Earlier this year, two men launched a podcast made up of meandering conversations about their friendship and the state of the world. Nothing unusual there. Of the two million or so podcast series in existence (that’s 48m episodes and counting), a large proportion is made up of groups of men talking about themselves and laughing at their own jokes. The difference in this instance was that the friends were Barack Obama and Bruce Springsteen. In launching the Spotify series Renegades, they brought together two distinctive audio trends: the old-friends-chew-the-fat series, and the now-ubiquitous celebrity podcast.
The celebrity series has been a growth area for some time, but the last 12 months have brought a surge in projects from famouses who have found themselves at a loose end over lockdown. While much of the entertainment industry has been devastated by the pandemic, podcasting has proved largely virus-proof, making it an attractive proposition to those who, a year earlier, might not have given it a second look. As a result, the celebrity podcast has become the bindweed of the audio industry, hoovering up budgets, threatening to smother the competition and, in some cases, heralding a dispiriting drop in quality.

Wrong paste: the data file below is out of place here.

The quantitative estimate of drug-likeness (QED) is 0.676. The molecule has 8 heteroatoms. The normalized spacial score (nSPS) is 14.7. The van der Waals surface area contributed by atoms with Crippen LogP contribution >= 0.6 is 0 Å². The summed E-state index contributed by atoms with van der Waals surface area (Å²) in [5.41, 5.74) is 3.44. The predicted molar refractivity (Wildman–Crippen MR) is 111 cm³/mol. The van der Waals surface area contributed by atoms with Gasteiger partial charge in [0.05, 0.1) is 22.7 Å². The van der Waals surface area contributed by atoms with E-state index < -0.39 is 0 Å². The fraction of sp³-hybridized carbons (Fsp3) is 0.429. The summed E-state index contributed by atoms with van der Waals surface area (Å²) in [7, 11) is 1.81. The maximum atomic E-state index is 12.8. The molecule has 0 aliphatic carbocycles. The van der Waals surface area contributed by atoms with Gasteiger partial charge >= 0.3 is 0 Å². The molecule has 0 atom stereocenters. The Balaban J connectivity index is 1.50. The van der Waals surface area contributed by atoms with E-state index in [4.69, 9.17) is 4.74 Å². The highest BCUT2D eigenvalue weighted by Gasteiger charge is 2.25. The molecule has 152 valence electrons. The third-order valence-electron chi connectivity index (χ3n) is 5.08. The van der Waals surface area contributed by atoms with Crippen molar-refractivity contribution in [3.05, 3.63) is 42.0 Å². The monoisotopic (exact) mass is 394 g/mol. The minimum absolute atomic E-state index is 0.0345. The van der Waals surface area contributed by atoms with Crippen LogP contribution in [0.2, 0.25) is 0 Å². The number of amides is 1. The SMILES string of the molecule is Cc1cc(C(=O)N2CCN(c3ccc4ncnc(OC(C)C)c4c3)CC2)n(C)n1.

Right now, it is almost easier to count the actors, comedians, influencers, musicians, reality TV stars and retired politicians who do not have a podcast than those who do. Along with Barack and Bruce, recent converts to the audio cause include Louis Theroux, Jeremy Paxman, Bill Clinton, Katherine Ryan, Julie Andrews, Minnie Driver, Gary Kemp, Rob Brydon, Sophie Ellis-Bextor, Joss Stone, Paris Hilton, Rob Lowe, Jason Bateman, and the Duke and Duchess of Sussex. Their all-new adventures in audio join more longstanding projects from the likes of David Tennant, Oprah, Jessie Ware, Chelsea Peretti, Kate Hudson, Snoop Dogg, Gwyneth Paltrow, Lena Dunham and many, many more.